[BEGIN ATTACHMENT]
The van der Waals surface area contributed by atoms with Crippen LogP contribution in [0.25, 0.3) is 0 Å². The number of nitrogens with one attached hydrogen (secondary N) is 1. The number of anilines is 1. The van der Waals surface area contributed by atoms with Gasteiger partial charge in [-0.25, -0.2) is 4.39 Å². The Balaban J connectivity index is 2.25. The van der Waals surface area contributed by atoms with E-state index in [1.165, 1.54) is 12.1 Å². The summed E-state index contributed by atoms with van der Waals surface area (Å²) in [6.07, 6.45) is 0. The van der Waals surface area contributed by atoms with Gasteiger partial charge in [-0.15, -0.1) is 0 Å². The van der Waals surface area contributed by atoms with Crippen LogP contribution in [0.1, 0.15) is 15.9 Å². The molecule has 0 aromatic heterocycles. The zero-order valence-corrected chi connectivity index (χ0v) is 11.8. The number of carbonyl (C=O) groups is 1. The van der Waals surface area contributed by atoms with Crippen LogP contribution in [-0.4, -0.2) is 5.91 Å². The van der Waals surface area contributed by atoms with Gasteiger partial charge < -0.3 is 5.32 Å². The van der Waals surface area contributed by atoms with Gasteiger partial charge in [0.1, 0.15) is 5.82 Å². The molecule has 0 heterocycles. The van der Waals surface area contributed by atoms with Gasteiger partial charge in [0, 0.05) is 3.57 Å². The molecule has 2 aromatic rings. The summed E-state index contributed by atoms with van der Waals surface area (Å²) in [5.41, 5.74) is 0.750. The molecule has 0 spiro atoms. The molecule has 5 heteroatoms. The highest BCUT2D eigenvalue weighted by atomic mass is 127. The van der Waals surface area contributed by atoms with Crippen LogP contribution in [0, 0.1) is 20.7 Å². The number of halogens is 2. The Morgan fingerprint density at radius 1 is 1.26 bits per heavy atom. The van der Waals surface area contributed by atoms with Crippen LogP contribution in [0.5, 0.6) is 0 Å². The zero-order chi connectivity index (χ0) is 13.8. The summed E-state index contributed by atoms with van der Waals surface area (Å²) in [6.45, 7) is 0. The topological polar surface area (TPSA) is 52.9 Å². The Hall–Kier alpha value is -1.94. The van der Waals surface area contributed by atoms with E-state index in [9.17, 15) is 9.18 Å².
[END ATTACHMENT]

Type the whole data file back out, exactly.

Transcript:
The van der Waals surface area contributed by atoms with Crippen LogP contribution in [0.25, 0.3) is 0 Å². The number of nitrogens with one attached hydrogen (secondary N) is 1. The number of anilines is 1. The van der Waals surface area contributed by atoms with Gasteiger partial charge in [-0.25, -0.2) is 4.39 Å². The Balaban J connectivity index is 2.25. The van der Waals surface area contributed by atoms with E-state index in [1.165, 1.54) is 12.1 Å². The summed E-state index contributed by atoms with van der Waals surface area (Å²) in [6.07, 6.45) is 0. The van der Waals surface area contributed by atoms with Gasteiger partial charge in [-0.15, -0.1) is 0 Å². The van der Waals surface area contributed by atoms with Crippen LogP contribution in [0.1, 0.15) is 15.9 Å². The molecule has 0 aromatic heterocycles. The zero-order valence-corrected chi connectivity index (χ0v) is 11.8. The number of carbonyl (C=O) groups is 1. The van der Waals surface area contributed by atoms with Crippen LogP contribution in [-0.4, -0.2) is 5.91 Å². The van der Waals surface area contributed by atoms with Gasteiger partial charge < -0.3 is 5.32 Å². The van der Waals surface area contributed by atoms with Gasteiger partial charge in [0.1, 0.15) is 5.82 Å². The molecule has 0 heterocycles. The van der Waals surface area contributed by atoms with Gasteiger partial charge in [0, 0.05) is 3.57 Å². The molecule has 2 aromatic rings. The summed E-state index contributed by atoms with van der Waals surface area (Å²) in [5.41, 5.74) is 0.750. The molecule has 0 spiro atoms. The molecule has 5 heteroatoms. The highest BCUT2D eigenvalue weighted by atomic mass is 127. The van der Waals surface area contributed by atoms with Crippen LogP contribution in [0, 0.1) is 20.7 Å². The number of halogens is 2. The Morgan fingerprint density at radius 1 is 1.26 bits per heavy atom. The van der Waals surface area contributed by atoms with Crippen LogP contribution in [0.5, 0.6) is 0 Å². The zero-order chi connectivity index (χ0) is 13.8. The summed E-state index contributed by atoms with van der Waals surface area (Å²) in [6.45, 7) is 0. The topological polar surface area (TPSA) is 52.9 Å². The Hall–Kier alpha value is -1.94. The van der Waals surface area contributed by atoms with E-state index in [9.17, 15) is 9.18 Å².